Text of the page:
I thought (once Justin mentioned it) that this was an obvious idea, albeit somewhat niche, and having worked to get scheduled downtime for a hundred servers on several instances in the past year, I could imagine why I might not want to (or be able to) shut down 100 hypervisor blades to install flash into them. If I could put a pile of flash into one or more centrally accessible, high speed/relatively low latency (compared to spinning disk) hosts, or perhaps bring in something like Fusion-io’s Ion Accelerator platform.

I took a bit of ribbing from a couple of other delegates, who didn’t see any situation where this would be useful. You always have plenty of extra spare hypervisor capacity, and flash that can go into those servers, and time and human resources to handle the upgrades, right? If so, I mildly envy you.

So what’s this about Invicta?

Cisco’s UCS Invicta platform (the evolution of WHIPTAIL) is a flash block storage platform based on a Cisco UCS C240-M3S rackmount server with 24 consumer-grade MLC SSD drives. Today its official placement is as a standalone device, managed by Cisco UCS Director, serving FC to UCS servers. The party line is that using it with any other platform or infrastructure is off-label.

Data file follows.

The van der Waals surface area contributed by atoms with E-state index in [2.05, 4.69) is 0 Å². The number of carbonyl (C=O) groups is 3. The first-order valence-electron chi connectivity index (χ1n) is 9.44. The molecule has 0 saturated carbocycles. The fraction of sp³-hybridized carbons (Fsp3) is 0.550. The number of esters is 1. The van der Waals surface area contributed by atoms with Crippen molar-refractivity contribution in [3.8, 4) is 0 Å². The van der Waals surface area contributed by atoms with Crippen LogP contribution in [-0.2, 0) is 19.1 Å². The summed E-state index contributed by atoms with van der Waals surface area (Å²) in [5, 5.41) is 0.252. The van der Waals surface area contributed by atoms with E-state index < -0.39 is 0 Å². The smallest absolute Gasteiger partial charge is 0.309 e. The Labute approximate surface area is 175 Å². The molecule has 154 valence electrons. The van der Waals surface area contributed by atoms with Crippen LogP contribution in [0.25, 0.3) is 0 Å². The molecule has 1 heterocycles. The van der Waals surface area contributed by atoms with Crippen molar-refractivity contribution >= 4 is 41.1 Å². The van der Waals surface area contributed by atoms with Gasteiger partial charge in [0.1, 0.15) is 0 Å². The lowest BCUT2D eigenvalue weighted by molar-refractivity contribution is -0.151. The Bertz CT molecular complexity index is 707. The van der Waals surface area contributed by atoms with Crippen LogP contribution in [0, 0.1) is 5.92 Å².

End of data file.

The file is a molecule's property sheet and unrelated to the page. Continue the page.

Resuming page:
I’ve watched a couple of presentations on the Invicta play. It hasn’t yet been clear how Cisco sees it playing against similar products in the market (i.e. Fusion-io Ion Accelerator). When I asked on a couple of occasions on public presentations, the comparison was reduced to Fusion-io ioScale/ioDrive PCIe cards, which is neither a fair, nor an applicable, comparison. You wouldn’t compare Coho Data arrays to single SSD enclosures. So for a month or so I’ve been stuck with the logical progression:

  1. Flash is fast
  2. ???
  3. Buy UCS and Invicta

Last month, word came out that Cisco was selling Invicta arrays against Pure Storage and EMC XtremIO, for heterogeneous environments, which also seems similar to the market for Ion Accelerator. Maybe I called it in the air. Who knows? The platform finally made sense in the present though.

Two great tastes that taste great together?

Wednesday afternoon I started putting the pieces together. Today you can serve up an Invicta appliance as block storage, and probably (I haven’t validated this) access it from a host or hosts running PernixData’s FVP. You’re either dealing with FC or possibly iSCSI. It will serve as well as the competing flash appliances.